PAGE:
The Trajectory of Treatment for Recurrent Vulvovaginal Candidiasis


Thought leaders discuss the history of RVVC treatment, including the use of unapproved topical antifungals and the shortcomings of fluconazole.

Michael L. Krychman, MD: Let’s talk a little bit about treatment, and what kind of unmet needs or kind of goals there are for RVVC [recurrent vulvovaginal candidiasis]? Where do you think we are? Where do you think we will be? What are some of the problems and pitfalls and shortcomings globally? Talking about the therapeutic need, and then we’ll do a deep dive on some of the newer medications as I know you and I are both very interested in them as well.

Jack D. Sobel, MD: We get this focus on recurrent candida vaginitis treatment, because acute sporadic—getting a yeast infection once every 10 years, a sporadic episode—is, well over 90% of the time, as you will see, is albicans and whatever you treat it with, topically a local measure or something by mouth, it’s going to get better in a matter of days, just a few days. With recurrent candida vaginitis, the first thing to recognize is the overwhelming majority of the women are going to have recurrent disease caused by the good old regular species, Candida albicans. It may not be 95% anymore, but it’s going to be 85% to 90%. The chances are a woman having repeated infections, you don’t have to run out to do resistance tests and look for do I have a unique unusual species? Eighty-five percent to 90% of recurrences are still going to have the regular old hyphae-producing Candida albicans one. But up to 10% will have nonalbicans species and include even resistant strains of Candida albicans. But it’s 1 of 10. We don’t need to focus immediately on the exceptions. We talk about the 90% that are recurrent due to C. albicans [Candida albicans]. The reason why it’s recurrent is genetic and trigger mechanisms and nothing else. How do we treat it? In the past prior to the onset of some sort of long-term programs, we used to treat recurrent attacks simply by treating each individual attack. You had 10 attacks, you got 10 causes of them. You had 5 attacks per year, you had appropriate therapy for each attack. That was what we were faced in the 1980s and ’90s, just treating each individual attack. But we learned from many other infectious diseases: Can we prevent somebody having 3 or more attacks per year? The answer is yes, but you need a maintenance program. Literally in 1985, with the arrival of the first oral drug called ketoconazole, but no longer available because of toxicity. We learned about the ability to prevent recurrences by using a maintenance program. The antifungal mechanisms that we’ve used are based on using an induction dose, which takes a symptomatic patient who’s got acute flare of a recurrent disease today, she takes an induction dose, most commonly in the last 30 years it’s been fluconazole. She ends up within a week or 10 days she’s asymptomatic. This usually requires more than 1 tablet of fluconazole. Then you place her on a maintenance program, and the maintenance program continues for approximately a minimum of 6 months. During the minimum you give them a maintenance dose. That was the biggest advance firstly, with ketoconazole and then itraconazole, and it’s been fluconazole that has been the dominant treatment mechanism for recurrent candida vaginitis just for the last 20 years.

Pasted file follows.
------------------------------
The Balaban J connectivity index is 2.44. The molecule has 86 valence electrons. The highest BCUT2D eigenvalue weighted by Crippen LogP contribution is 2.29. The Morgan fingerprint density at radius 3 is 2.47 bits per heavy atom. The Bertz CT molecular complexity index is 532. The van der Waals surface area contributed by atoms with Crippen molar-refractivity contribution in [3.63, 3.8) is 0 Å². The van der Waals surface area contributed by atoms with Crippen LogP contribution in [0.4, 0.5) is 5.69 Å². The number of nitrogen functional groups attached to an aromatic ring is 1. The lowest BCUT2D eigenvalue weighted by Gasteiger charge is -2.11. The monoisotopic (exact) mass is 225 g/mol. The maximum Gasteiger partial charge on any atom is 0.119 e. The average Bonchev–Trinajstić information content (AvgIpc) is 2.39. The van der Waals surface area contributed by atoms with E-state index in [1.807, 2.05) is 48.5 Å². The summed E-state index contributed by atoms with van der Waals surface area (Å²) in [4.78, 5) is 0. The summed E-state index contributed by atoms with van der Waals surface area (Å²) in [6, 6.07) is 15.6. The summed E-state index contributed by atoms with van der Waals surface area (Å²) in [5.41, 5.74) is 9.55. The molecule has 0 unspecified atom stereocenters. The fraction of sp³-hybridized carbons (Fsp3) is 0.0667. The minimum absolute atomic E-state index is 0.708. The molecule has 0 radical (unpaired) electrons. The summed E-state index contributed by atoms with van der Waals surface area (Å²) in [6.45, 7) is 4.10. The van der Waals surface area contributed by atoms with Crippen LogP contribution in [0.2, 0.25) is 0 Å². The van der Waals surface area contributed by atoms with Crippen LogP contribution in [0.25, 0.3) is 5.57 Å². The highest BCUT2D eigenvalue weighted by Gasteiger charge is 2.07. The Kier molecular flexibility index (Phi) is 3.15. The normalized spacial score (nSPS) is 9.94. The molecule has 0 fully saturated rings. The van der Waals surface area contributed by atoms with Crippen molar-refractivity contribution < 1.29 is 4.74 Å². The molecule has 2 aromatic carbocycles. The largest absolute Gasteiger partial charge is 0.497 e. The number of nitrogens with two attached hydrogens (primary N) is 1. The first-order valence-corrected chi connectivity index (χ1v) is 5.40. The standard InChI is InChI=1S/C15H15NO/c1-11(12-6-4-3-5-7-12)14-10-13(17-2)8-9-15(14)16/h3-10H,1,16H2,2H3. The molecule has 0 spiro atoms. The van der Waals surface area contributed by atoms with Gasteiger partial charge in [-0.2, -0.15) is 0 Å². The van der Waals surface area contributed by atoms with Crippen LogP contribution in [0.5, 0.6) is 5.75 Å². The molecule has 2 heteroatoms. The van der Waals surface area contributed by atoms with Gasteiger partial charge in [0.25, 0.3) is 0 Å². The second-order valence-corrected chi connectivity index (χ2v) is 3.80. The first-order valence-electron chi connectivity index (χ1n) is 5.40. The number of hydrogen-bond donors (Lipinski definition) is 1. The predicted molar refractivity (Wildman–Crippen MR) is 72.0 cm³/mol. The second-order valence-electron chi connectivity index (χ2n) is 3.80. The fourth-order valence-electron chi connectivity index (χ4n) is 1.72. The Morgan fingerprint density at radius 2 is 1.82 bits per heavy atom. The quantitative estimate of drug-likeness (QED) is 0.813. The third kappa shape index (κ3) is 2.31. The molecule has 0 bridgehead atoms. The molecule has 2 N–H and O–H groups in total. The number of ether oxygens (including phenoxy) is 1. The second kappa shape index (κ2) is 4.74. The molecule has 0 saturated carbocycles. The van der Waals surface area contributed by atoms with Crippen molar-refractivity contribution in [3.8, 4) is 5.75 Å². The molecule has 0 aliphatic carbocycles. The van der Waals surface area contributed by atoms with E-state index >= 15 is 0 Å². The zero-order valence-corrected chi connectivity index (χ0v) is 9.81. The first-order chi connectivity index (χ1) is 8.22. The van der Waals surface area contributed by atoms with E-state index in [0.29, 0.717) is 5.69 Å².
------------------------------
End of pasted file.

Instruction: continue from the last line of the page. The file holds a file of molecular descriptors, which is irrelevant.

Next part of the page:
Michael L. Krychman, MD: Yeah, your point is well taken about the utilization. But again, you’re saying that’s what we’ve been doing, but it’s certainly not FDA [Food and Drug Administration] approved. There are also some shortcomings with fluconazole. I certainly have seen changes in liver functions, alcohol may affect the liver, fluconazole, as well. There are some monitoring issues that may be of concern. And again, if you see what’s going on in the community, we certainly see people using boric acid, probiotics, limited data, etc.

Transcript Edited for Clarity

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